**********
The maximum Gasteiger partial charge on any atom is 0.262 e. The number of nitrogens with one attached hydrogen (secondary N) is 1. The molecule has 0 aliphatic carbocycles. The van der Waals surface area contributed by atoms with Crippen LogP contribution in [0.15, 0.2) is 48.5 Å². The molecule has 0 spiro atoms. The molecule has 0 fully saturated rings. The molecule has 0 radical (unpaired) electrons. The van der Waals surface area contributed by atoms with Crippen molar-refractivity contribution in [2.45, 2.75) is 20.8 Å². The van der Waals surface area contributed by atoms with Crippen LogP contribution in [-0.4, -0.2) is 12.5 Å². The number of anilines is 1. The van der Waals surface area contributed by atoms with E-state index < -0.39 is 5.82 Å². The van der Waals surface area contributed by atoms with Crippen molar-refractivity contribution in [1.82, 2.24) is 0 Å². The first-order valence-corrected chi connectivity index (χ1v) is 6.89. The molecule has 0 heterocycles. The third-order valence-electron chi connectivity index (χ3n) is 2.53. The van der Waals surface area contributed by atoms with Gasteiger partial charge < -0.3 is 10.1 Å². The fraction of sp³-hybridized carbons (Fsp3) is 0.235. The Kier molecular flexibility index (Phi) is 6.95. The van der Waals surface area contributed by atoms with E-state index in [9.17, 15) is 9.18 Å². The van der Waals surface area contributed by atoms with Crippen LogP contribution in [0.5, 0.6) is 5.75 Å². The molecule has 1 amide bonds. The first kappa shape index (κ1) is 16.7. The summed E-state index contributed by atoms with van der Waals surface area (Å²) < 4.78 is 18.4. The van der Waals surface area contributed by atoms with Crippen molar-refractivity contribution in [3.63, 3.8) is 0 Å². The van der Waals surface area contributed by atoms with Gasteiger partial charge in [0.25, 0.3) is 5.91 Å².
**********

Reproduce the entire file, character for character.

The maximum Gasteiger partial charge on any atom is 0.262 e. The number of nitrogens with one attached hydrogen (secondary N) is 1. The molecule has 0 aliphatic carbocycles. The van der Waals surface area contributed by atoms with Crippen LogP contribution in [0.15, 0.2) is 48.5 Å². The molecule has 0 spiro atoms. The molecule has 0 fully saturated rings. The molecule has 0 radical (unpaired) electrons. The van der Waals surface area contributed by atoms with Crippen molar-refractivity contribution in [2.45, 2.75) is 20.8 Å². The van der Waals surface area contributed by atoms with Crippen LogP contribution in [-0.4, -0.2) is 12.5 Å². The number of anilines is 1. The van der Waals surface area contributed by atoms with E-state index < -0.39 is 5.82 Å². The van der Waals surface area contributed by atoms with Crippen molar-refractivity contribution in [1.82, 2.24) is 0 Å². The first-order valence-corrected chi connectivity index (χ1v) is 6.89. The molecule has 0 heterocycles. The third-order valence-electron chi connectivity index (χ3n) is 2.53. The van der Waals surface area contributed by atoms with Gasteiger partial charge < -0.3 is 10.1 Å². The fraction of sp³-hybridized carbons (Fsp3) is 0.235. The Kier molecular flexibility index (Phi) is 6.95. The van der Waals surface area contributed by atoms with E-state index in [9.17, 15) is 9.18 Å². The van der Waals surface area contributed by atoms with Crippen LogP contribution in [0.5, 0.6) is 5.75 Å². The molecule has 1 amide bonds. The first kappa shape index (κ1) is 16.7. The summed E-state index contributed by atoms with van der Waals surface area (Å²) < 4.78 is 18.4. The van der Waals surface area contributed by atoms with Crippen molar-refractivity contribution in [3.63, 3.8) is 0 Å². The van der Waals surface area contributed by atoms with Gasteiger partial charge in [0.25, 0.3) is 5.91 Å².